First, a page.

There is a well known formula for valuating the chooser's option price: $H_{chooser}=max\{C(S_t, K, T-t), P(S_t, K, T-t)\}=max\{C(S_t, K, T-t), C(S_t, K, T-t)+Ke^{−r(T-t)}−S_t\}=C(S_t, K, T-t) + max\{0, Ke^{−r(T-t)}−S_t\}$

The max element of this formula resembles the regular European put option, so is it correct to rewrite the formula as a sum of a call and put options?

$H_{chooser}=C(S_t, K, T-t)+P(S_t, Ke^{−r(T-t)}, T-t)$

  • $\begingroup$ Iff you have the flexibility to chose right up to expiry, then as you've written the value is the same as for a straddle. If you have to choose earlier, then it's a bit more complex. $\endgroup$
    – will
    Oct 6, 2018 at 0:15
  • $\begingroup$ Please have look of this question. $\endgroup$
    – Gordon
    Oct 6, 2018 at 0:35

1 Answer 1


Yes but you will need to account for two times: decision time and the option maturities, lets call them $\tau_1$ and $\tau_2$. The put call parity that you used relates prices of the options as at decision time $\tau_1$ for resdiual maturities $\tau_2 -\tau_1$. So when you take the call price out of the max, it has payoff at $\tau_2$. The other term becomes $ max \left( 0, -S+K e^{-r(\tau_2-\tau_1)}\right)$ which is a put option with maturity $\tau_1$ and strike $K e^{-r(\tau_2-\tau_1)}$.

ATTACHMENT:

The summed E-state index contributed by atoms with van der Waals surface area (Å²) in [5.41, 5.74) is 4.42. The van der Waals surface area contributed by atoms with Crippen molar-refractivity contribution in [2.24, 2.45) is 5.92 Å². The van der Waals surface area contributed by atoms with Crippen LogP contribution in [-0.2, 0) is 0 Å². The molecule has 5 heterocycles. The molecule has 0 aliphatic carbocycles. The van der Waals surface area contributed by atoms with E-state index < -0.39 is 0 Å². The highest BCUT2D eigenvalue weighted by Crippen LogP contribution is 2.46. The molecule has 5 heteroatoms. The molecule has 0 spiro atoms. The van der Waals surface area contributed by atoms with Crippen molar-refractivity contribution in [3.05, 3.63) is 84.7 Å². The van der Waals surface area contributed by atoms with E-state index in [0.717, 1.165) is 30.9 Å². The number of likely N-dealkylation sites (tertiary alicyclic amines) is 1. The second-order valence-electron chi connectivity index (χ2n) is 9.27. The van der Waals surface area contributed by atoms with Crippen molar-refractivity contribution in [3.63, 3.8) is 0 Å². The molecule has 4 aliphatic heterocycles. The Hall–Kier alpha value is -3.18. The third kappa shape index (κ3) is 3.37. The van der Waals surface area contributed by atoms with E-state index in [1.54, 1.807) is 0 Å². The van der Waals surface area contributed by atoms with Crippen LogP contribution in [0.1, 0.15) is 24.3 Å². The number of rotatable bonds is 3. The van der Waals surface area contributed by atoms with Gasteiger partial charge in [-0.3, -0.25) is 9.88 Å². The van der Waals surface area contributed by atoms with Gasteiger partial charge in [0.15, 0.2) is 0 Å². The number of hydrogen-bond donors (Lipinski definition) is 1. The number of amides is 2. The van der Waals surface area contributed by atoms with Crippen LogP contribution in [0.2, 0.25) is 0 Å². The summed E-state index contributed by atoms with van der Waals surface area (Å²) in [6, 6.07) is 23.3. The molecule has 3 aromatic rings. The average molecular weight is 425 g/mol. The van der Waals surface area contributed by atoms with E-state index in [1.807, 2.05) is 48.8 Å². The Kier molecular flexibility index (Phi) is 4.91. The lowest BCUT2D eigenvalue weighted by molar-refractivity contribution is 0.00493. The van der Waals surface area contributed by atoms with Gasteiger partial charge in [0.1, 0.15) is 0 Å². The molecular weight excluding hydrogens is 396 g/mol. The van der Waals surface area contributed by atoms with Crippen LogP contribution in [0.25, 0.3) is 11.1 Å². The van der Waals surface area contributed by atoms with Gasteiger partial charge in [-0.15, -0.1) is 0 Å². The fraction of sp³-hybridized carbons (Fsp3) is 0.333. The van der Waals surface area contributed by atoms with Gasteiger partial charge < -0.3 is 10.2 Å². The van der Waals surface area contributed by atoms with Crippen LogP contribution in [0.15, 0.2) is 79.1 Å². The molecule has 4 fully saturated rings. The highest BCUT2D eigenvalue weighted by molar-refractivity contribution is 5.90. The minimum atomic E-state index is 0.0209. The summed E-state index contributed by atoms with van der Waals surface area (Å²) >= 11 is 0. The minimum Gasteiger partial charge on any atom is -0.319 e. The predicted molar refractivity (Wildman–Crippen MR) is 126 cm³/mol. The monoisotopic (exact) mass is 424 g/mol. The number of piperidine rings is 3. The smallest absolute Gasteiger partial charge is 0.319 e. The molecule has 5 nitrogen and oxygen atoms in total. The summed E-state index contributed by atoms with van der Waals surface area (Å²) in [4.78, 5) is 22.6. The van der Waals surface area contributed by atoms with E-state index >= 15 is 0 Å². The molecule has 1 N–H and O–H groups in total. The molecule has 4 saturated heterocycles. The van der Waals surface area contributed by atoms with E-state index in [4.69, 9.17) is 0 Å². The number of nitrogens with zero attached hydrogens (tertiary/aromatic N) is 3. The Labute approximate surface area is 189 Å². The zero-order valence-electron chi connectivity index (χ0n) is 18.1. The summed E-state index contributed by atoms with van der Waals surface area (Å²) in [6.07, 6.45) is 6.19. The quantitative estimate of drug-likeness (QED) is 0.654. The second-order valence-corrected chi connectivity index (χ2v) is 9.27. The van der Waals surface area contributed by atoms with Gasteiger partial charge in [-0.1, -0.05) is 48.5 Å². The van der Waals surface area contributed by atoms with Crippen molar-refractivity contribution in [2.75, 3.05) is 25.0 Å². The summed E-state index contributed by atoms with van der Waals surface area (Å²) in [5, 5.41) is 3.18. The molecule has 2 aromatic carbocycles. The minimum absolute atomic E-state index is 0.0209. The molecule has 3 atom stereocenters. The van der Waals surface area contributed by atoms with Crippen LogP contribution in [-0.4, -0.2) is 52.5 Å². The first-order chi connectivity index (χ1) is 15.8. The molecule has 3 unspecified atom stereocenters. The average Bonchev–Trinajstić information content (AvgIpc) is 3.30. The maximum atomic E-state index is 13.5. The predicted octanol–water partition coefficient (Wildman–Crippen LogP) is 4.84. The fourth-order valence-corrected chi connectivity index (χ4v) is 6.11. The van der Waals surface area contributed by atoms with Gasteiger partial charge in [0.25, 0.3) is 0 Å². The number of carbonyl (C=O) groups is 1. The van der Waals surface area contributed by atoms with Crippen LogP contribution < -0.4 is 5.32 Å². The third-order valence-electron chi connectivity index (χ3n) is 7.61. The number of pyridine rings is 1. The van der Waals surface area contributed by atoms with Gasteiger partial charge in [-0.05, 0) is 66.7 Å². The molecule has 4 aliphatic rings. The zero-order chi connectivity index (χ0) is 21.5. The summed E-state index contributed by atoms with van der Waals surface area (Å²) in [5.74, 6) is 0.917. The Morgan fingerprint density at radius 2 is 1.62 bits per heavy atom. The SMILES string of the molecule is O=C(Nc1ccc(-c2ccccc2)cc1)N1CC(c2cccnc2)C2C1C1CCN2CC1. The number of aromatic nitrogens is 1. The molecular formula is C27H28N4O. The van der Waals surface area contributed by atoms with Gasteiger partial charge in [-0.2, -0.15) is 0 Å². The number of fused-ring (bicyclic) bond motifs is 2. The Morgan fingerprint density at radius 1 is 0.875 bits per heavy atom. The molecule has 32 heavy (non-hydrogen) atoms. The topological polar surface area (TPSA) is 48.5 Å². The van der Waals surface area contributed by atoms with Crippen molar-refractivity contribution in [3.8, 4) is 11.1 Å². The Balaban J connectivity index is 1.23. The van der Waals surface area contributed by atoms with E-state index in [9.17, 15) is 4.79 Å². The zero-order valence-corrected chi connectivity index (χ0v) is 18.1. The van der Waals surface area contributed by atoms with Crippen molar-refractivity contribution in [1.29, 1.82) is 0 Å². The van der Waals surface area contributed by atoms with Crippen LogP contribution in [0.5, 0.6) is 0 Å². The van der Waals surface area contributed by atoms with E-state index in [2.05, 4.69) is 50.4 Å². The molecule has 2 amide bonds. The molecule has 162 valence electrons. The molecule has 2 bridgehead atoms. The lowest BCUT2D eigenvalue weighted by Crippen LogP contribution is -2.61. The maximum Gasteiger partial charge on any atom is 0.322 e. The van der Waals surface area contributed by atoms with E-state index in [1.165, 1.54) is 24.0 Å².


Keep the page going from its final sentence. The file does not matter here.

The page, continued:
So in summary you can write it as sum of a call and a put option but the options have different maturities and different strikes.

  • $\begingroup$ I didn't mention it but one of the conditions is that both call and put options should have the same strike and expire at the same time. $\endgroup$
    – mirik
    Oct 6, 2018 at 6:47
  • $\begingroup$ If I see it correct the options that consist the chooser option are actually virtual, they have the same strike and I can decide which one of them to take up to the specific time. On the other hand the real options in straddle have different strikes and I can decide which one of them to take up to the their expiration. $\endgroup$
    – mirik
    Oct 6, 2018 at 6:55
  • $\begingroup$ I think of it this way: In straddle you have both options until $\tau_2$. In chooser option, you have to give up one of them at $\tau_1$ and hence the difference. Glass half-full/half-empty kinda situation! $\endgroup$ Oct 6, 2018 at 13:00

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